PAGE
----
Events convened on Wednesday, 7 November 2001
Successful implementation of the CDM: Putting CDM projects into
Töpfer, UNEP, underscored that the CDM is a flexible instrument
that has the potential to benefit a wide range of actors, provided
that all stakeholders approach projects in the spirit of compromise
and are flexible and willing to experiment at the start of the
CDM. He emphasized that lessons learned from CDM projects should
be a public good to be shared for the benefit of all.
Corrado Clini, G-8 Task Force on Renewables, presented the Task Forces report for the G-8, noting that it was never formally adopted due to changes in G-8 country governments. The report recommends: bringing down the costs of renewable energy by using market mechanisms to expand markets in developing countries; building capacity, particularly local skills in installation and maintenance; mobilizing financing; and leveling the playing field of energy subsidies for renewable energy.
Koskimäki, European Commission (EC), outlined current European
Community programmes that can be used in the context of the CDM,
including capacity building in host countries, research and technology
development, and investments in pilot and demonstration projects
in the energy, transport and waste management sectors. She highlighted
the ECs recent adoption of a Kyoto package that
includes ratification by 2002, EU-wide emissions trading by 2005,
and continuation of the European Climate Change Programme with
the linking of CDM and JI projects to an early-start trading scheme.
Michel Clerc, Droit à lEnergie - SOS Futur, emphasized that access to energy would improve the lives of millions in developing countries and is a critical factor in human development. He explained that his organization believes that access to energy is a fundamental human right, and supports the diversification of energy sources, including the development of nuclear power in politically and economically stable countries. He stressed that the development needs of all human beings can be met using a sustainable development approach, while also realizing the right to energy for all.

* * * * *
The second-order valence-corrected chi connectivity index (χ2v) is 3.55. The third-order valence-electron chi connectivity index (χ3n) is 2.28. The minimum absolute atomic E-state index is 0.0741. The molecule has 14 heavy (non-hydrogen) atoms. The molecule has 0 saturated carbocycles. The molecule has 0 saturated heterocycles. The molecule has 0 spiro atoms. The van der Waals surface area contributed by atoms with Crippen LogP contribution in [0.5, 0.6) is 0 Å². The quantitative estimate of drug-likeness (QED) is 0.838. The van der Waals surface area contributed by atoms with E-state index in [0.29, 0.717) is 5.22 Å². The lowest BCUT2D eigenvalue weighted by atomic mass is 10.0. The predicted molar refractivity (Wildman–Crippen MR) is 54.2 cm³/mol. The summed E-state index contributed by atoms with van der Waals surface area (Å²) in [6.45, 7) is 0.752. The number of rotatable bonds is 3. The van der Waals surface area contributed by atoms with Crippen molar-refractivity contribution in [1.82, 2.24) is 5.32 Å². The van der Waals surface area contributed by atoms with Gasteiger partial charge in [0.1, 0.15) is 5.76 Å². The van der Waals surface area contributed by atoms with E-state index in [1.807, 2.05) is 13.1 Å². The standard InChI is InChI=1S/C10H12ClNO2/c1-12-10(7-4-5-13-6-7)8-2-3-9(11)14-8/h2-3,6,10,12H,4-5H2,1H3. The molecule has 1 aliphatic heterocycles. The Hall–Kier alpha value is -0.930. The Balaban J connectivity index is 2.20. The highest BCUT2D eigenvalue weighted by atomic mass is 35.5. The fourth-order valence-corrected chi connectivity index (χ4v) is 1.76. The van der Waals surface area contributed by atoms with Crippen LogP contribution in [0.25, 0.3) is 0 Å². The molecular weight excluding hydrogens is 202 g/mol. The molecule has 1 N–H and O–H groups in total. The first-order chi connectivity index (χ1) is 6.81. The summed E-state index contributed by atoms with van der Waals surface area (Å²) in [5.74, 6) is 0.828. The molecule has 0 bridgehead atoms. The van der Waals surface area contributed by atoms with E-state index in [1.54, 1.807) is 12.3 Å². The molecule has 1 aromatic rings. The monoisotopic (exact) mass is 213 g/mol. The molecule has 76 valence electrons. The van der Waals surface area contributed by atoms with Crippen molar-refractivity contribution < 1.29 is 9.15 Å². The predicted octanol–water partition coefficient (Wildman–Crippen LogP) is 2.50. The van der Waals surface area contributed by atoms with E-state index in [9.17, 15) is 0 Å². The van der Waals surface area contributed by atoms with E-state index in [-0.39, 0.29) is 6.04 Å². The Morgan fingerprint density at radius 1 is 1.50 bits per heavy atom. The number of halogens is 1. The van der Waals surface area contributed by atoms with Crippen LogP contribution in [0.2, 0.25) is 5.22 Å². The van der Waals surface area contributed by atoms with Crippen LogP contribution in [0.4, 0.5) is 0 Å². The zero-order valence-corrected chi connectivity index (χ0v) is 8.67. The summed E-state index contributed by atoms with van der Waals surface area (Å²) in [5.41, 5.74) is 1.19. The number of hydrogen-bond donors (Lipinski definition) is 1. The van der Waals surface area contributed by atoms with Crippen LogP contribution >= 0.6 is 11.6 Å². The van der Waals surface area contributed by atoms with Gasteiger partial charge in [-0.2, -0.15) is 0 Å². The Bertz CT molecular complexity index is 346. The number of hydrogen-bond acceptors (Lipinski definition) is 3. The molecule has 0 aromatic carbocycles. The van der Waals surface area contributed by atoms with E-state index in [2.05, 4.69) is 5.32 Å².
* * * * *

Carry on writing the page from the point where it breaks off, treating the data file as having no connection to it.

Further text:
Christian Stoffaës, E7 Fund for Sustainable Energy Development, outlined an E7-supported small hydro project in Bolivia, which was designed to be a model CDM project. The project: contributes to rural electrification and social development; tests CDM methodologies; has direct links with socioeconomic development benefits; has co-financing potential; and employs holistic project development and a built-in exit strategy.
Andean Center for Economics in the Environment, outlined the impacts
of the Bonn Agreements on the international emissions credit market.
He explained that: additional credits for forestry activities
in Annex B will reduce demand for external credits and certified
emissions reductions (CERs); the US absence will reduce
demand for CERs by 40 to 55 percent; and Russia could sell all
its hot air and inundate the market, or exert monopoly tactics
to restrict supply until the second commitment period. In the
short run, there will be excess supply of credits and very low
prices, which may limit the demand for CDM projects. He explained
that the price per ton of carbon equivalent in 2010 would approach
US$3.60 without US participation, with allocation of new forestry
credits for Annex B, and if Russia decides to sell all its hot
air. Noting that the US non-participation will cause prices
to fall by nearly 75 percent, he underscored the importance of
getting the US back in the market if the CDM is to benefit developing
Asian Development Bank/World Bank donors consultation meeting on funding mechanisms for greenhouse gas abatement projects in the Asia-Pacific region
Presented by the Asian Development Bank (ADB)
Ajay Mathur, World Bank, explained that the World Bank supports mitigation, adaptation and capacity-building projects. It co-finances 68 climate change mitigation projects that focus on promoting energy efficiency and renewable energy. Capacity-building projects deal with market creation for carbon-friendly technologies. He underscored the importance of long-term partnerships between the Bank and recipient countries.